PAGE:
I haven’t been on a job interview in years, so I didn’t really know what to think when I found myself getting ready for one a few weeks ago. Since giving up traditional practice, I’ve worked in a variety of part-time and locum tenens primary care situations. I’ve also done part-time work in several emergency departments. I’ve worked directly for hospitals and also for staffing companies hired to populate the ED. It really doesn’t matter where my paycheck comes from – patients are patients and we care for them the best we can.
Due to a couple of regional shakeups with ED staffing companies and posturing by competing health systems, I recently found myself without a place to hang my clinical hat. My own hospital has decided that unless you are board certified in emergency medicine, you can no longer cover the ED (unless you’re a midlevel provider — then you’re OK to work as many shifts as you can cover.)
I find it ironic that they’d rather have a nurse practitioner straight out of training then a seasoned physician who happens to be certified in a non-emergency specialty. It’s less ironic, though, when you understand the real reason, which is as it always is, the bottom line.
Anyway, to take any kind of leave of absence is a pain. Unless you have an active practice address, you’re expected to surrender your state controlled substance license. They won’t let you just transfer it to your home or to an administrative office. I know this well because I got caught in the trap before and it took months to untangle. We received a 90-day notice that our contracts would be ending, so the race was on to find new positions.
Unfortunately, there were about a dozen other physicians in the hunt. Most were looking for full-time positions, though, so I had a bit of an edge being willing to work the odd shift here and there rather than needing a primary income.
I also have the edge of being sassy and single, which means I don’t mind working holidays or providing late-night coverage. In fact, I like the late nights. Usually the nursing staff has a better sense of humor and there are definitely great stories that come out of the ED after 11 p.m. As long as it doesn’t interfere with my CMIO duties, I’m up for it.
In a turn of serendipitous events, I was cold-called by a recruiter who was given my name by a friend of a friend. He vetted my profile using LinkedIn and thought I might be a reasonable candidate. A local urgent care was preparing to open a second location and needed additional coverage while they recruit full-time staff. Just my speed: low acuity, reasonable patient volume, not a terrible commute, and fair pay. And so it was that I found myself on my way to a job interview.
I explained my situation to the owner – that I have a full-time job but enjoy seeing patients on the side and am looking for a way to continue doing both. He asked me a lot of questions about being a CMIO. We talked about his PACS and the patient education system.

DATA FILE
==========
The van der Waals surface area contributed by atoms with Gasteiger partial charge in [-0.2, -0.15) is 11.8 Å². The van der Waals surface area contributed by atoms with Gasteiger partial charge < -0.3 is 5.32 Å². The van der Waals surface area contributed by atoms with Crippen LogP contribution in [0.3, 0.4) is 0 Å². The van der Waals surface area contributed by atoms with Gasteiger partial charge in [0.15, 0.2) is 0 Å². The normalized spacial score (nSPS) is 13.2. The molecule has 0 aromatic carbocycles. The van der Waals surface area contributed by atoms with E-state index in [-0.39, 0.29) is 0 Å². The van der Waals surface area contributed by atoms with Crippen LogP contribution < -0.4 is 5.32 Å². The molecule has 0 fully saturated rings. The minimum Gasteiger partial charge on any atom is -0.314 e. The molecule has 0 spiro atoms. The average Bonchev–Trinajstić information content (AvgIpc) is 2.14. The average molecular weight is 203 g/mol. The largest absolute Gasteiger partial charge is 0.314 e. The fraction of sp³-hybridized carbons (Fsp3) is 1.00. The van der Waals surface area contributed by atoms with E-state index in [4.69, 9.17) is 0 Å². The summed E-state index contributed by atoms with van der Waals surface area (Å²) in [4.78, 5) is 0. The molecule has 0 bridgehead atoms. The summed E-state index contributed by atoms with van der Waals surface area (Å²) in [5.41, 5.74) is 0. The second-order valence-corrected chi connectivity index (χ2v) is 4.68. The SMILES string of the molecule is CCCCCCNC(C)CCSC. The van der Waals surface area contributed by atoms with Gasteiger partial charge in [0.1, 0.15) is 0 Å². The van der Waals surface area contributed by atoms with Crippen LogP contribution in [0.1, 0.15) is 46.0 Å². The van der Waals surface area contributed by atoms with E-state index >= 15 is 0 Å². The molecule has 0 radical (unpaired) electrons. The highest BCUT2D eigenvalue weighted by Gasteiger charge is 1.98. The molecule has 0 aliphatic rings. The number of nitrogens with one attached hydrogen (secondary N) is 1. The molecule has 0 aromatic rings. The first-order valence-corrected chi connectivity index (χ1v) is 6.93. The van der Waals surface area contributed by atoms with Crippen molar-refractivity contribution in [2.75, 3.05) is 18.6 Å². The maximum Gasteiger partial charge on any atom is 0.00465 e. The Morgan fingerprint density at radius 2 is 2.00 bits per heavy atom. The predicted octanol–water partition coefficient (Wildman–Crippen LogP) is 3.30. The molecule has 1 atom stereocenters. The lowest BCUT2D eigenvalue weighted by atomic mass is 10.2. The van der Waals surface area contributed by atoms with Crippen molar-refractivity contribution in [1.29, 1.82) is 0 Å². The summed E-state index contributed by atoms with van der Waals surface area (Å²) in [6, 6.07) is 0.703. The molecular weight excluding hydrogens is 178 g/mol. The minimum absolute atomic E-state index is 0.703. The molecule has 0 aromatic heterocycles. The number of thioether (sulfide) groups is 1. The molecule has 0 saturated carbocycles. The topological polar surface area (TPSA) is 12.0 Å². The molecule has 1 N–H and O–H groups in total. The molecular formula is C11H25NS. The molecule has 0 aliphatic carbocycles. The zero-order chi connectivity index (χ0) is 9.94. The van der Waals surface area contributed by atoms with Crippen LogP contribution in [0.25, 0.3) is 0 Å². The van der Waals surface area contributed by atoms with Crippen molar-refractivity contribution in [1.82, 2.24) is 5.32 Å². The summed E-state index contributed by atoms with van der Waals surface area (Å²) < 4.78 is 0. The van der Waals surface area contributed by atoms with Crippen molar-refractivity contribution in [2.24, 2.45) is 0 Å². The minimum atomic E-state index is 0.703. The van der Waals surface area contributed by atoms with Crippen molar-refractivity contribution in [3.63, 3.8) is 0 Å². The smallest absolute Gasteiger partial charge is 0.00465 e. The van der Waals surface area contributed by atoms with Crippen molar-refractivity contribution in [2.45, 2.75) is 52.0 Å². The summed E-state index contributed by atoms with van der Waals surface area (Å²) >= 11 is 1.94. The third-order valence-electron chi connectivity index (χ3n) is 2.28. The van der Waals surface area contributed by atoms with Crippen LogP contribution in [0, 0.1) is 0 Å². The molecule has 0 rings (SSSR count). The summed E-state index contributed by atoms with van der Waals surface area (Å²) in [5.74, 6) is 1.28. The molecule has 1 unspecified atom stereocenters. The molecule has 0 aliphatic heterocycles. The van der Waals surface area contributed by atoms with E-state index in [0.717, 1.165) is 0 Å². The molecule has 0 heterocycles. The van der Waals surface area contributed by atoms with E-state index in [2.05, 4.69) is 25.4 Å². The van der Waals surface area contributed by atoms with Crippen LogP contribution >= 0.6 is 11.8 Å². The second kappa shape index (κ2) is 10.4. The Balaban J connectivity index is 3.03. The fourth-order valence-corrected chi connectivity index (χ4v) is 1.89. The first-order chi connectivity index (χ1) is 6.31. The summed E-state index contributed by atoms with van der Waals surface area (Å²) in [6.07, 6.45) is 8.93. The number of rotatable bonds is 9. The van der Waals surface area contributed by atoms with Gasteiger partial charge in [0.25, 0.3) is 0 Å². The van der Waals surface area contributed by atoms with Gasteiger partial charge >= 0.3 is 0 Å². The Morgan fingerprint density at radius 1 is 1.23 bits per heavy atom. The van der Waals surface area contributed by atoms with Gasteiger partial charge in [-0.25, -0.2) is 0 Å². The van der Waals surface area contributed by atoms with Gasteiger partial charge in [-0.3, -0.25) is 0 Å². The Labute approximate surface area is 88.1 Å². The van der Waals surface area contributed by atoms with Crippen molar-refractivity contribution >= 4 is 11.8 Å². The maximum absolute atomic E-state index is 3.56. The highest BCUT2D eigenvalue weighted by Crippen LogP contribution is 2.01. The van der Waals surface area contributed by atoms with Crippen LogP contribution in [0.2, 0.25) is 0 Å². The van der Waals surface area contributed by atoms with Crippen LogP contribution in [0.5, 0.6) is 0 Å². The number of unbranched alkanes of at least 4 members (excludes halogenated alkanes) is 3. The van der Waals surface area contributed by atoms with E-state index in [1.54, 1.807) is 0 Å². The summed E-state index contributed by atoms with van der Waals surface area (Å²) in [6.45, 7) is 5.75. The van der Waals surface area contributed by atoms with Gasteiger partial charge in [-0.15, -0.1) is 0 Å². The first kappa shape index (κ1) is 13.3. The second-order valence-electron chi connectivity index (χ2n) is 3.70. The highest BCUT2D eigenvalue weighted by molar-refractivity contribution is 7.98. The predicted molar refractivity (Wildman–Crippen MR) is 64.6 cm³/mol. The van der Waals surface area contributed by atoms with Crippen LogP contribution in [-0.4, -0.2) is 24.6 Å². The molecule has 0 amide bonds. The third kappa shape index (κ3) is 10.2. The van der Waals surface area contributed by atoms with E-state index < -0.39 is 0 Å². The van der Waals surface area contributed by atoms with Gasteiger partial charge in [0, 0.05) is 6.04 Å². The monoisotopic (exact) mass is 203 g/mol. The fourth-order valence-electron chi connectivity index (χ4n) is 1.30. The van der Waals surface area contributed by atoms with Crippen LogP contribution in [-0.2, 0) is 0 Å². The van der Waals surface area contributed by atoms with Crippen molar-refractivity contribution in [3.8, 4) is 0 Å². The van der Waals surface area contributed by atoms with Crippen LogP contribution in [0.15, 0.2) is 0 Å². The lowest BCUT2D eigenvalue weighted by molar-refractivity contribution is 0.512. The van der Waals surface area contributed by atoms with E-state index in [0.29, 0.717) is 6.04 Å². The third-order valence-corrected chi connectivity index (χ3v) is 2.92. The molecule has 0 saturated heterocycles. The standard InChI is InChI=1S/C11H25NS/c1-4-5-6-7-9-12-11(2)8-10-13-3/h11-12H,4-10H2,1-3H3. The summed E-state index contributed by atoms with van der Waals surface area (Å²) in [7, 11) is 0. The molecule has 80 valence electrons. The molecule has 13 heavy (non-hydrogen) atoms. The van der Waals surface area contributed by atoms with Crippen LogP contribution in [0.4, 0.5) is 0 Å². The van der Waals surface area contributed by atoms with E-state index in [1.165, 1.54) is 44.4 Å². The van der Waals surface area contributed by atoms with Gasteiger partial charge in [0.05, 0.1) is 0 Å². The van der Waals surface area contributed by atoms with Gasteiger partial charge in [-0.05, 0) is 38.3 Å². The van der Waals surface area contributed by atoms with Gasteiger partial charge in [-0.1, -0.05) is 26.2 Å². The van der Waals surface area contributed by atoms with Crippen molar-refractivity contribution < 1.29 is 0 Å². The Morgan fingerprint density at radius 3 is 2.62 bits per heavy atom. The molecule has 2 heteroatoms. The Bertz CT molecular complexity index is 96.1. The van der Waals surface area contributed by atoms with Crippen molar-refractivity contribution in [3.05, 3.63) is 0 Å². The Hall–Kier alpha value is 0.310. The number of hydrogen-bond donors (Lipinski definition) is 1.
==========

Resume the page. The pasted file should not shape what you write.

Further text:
I became a little suspicious when the questions about standalone e-prescribing systems started, so I finally just asked what system they’re using. He kind of laughed and told me not to worry, the learning curve is about 30 seconds. I wish I could have seen my face when he handed me the clipboard.
I haven’t used paper in what seems like forever. Even during downtime I didn’t do formal paper documentation, but rather took a few notes to document in EHR later. I suppose it’s probably like riding a bike, although I think the combination of computerized PACS and discharge system with paper charting might feel a little strange. Part of me decided I wanted to work there just to see what going back in time would be like. At least they use templated paper forms, so it’s not like I’ll be writing SOAP notes from scratch.
I start in a couple of days, picking up a few hours after work one night to get used to the system while they’re fully staffed with other physicians. I’m most worried about getting to know the staff, figuring out the informal processes that aren’t documented anywhere, and trying not to make rookie mistakes.
I admit I’m a little nervous, though, not to have the backup of prescription error checking and clinical decision support, not to mention the convenience of e-prescribing. I had to dig through my storage area to find the leather prescription pad holder I received as a medical school graduation gift. Maybe to go full circle with the old-school vibe I’ll have to get myself a fountain pen.
Here’s to new adventures and hopefully a slow first shift. I’ll let you know how it goes. The monogrammed white coats have already been delivered, so there’s no turning back. I hope everyone stays well, but if you happen to find yourself at an urgent care with a sassy physician carrying a hot pink clipboard, you might want to do a double take.
Email Dr. Jayne.